In Part I of this series of posts on business models, on whether we have new business models in the Information Technology sector, we looked at comparing business models using a Product-Service-Software-Hardware plane or PSSH Plane shown below, with quadrants representing the primary business models of firms. We examined the so-called “new business models” in the cloud era to see if there are indeed new business models. In this post, let’s extrapolate the PSSH framework for some insights in to another phrase that is thrown about in general conversations: Consumption Models. We’ll see how cloud & consumption relate to each other.
My Personal Consumption Model
Let me start by reflecting on some of my own patterns of consumption in the last few years. It is extremely rare for me to go to my favourite electronics retailer and pick up some software titles. I am reluctant to even download software to my computer if I can help it. I would rather use off-premise (“cloud”) software on-demand, much like streaming movies on-demand from Netflix.
I am not yet there with hardware though. I still have laptops, desktops and tablets. I would love to subscribe to a virtual laptop service from Amazon and access it via my tablet, like many businesses that are using off-premise hardware rather than on-premise computing servers. Consider it my wish list, Amazon!
What is behind this trend? Why do I have a reluctance to buy software or hardware? Cloud is the obvious answer, but let’s look deeper. In the first place, I am buying products to get some tasks done. If those tasks can be done without having to drive to a store, buy something, unpack it, install it, configure it, answer 20 questions in the process, shut it down, boot it up, tune it, debug it, update it, buy upgrades for it, why bother!
I am not an expert system administrator nor a masochist. I try to apply core and context analysis to my day-to-day affairs. I would rather let someone else do all that work so that I can skip all the preparatory work and utilize the end-product to get my work done. That end product appears to easier to consume as a service — hardware or software made available as a service. For me, it is a compelling mode of consumption of things. Ubiquitous internet has made this possible. This graphic shows how my consumption has shifted right, from product to service.
Yes, we’ve a new consumption model for technology, enabled by Cloud. It replays an old business model using a new delivery model.
Consumption Model & Impact on Value Chain
My laziness-induced consumption pattern has a profound impact on existing value chain. I used to buy products on retail, from stores. Instead, now I can buy services from firms that have transformed those products in to services.
In the process, the provider of that service (a quadrant-1 SaaS provider in this example) has delegated firms in other quadrants to suppliers. Alternately, firms in quadrant-4 and quadrant-2 may move in to quadrant-1 to meet my consumption preferences. In either case, the effort that I would have spent to make a product usable has shifted to the service provider.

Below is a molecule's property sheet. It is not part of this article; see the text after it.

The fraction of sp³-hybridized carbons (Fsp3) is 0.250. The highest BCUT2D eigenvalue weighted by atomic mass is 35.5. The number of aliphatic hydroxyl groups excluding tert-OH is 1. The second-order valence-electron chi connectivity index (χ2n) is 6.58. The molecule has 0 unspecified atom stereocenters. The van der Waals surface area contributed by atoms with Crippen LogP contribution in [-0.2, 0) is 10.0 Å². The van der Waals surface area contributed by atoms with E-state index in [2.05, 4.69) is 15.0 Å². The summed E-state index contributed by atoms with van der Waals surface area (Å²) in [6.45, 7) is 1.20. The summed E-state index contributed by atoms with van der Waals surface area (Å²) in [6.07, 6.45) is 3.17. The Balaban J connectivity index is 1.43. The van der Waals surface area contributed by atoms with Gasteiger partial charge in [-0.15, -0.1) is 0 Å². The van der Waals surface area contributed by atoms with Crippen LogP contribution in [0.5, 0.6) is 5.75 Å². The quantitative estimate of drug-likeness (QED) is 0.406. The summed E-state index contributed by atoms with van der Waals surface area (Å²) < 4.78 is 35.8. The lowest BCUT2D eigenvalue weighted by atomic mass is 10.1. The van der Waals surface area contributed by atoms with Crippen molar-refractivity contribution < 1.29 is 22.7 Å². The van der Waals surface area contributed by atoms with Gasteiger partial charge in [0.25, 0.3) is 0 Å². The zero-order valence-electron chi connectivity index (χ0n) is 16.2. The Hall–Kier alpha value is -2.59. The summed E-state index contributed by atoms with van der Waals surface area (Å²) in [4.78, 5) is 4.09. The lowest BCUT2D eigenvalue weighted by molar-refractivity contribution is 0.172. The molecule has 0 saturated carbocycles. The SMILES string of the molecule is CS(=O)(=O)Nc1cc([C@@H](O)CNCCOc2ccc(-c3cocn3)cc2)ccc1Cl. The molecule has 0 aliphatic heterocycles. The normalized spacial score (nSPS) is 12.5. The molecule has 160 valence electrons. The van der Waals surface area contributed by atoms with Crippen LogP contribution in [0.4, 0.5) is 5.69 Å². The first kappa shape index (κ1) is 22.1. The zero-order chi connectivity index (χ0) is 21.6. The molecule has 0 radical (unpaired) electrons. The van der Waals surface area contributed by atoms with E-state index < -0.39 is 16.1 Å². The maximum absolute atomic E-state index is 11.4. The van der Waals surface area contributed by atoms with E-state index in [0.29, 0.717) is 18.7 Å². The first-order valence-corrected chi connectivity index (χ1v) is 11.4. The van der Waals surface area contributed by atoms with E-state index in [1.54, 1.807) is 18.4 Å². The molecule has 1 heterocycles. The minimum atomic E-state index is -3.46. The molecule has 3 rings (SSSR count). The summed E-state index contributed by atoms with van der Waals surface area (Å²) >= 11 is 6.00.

Restauranteering: Cloud-enabled Consumption
Can we use PSSH framework to understand business models of firms outside Information Technology sector? In order to do that we’ll break down some of the quadrant labels to more basic ones. e.g. Product can be any packaged good; Service is a combination of people (knowledge) and processes; Hardware could be brick & mortar facilities, silicon, food, glass, metal etc. The graphic below on the right shows a more basic PSSH plane.
Armed with this, we’ll look at the age-old business of restauranteering and see how cloud is helping this business. How can one discuss consumption without talking about food!
This graphic shows Electronic Reservation Book (ERB) software interacting with cloud-based software provided by OpenTable. I have placed restaurants in quadrant-2. In essence, restaurants are facilities-based service providers, turning ingredients, physical goods, facilities and people to offer a service. For me, services like OpenTable or Urbanspoon is a huge convenience and time-saver. To the restaurants, it drives demand and optimal filling of tables. There you have it, one of the oldest businesses, now cloud-assisted, depicted in the PSSH Plane.
Service Makes Consumption Easy
So, is there an inherent drive towards service consumption as opposed to product consumption? To analyze this, let’s reflect on the difference in literal consumption when most of us eat at home vs. when we eat out at a restaurant. The former involves lots of purchasing, unpacking, preparing, tasting, discarding, and not to mention, cleaning-up. On the other hand, going to a restaurant is about consumption without all that hassle. When we eat out, we are opting against buying products and making it ready for consumption ourselves, in favour of paying for a service. Does it all sound similar to buying a technology product and having to baby-sit it to get it to work vs. consuming technology as a service?
Will Cloud allow technology consumption to be less onerous than it has been in the last century? Further, will the cost savings that Cloud promises mean that consumption of technology as a service will not be as expensive as eating out every day compared to cooking at home?
See Part III of this series to see the blurring lines between service and technology and how service morphs in to technology, using the PSSH plane.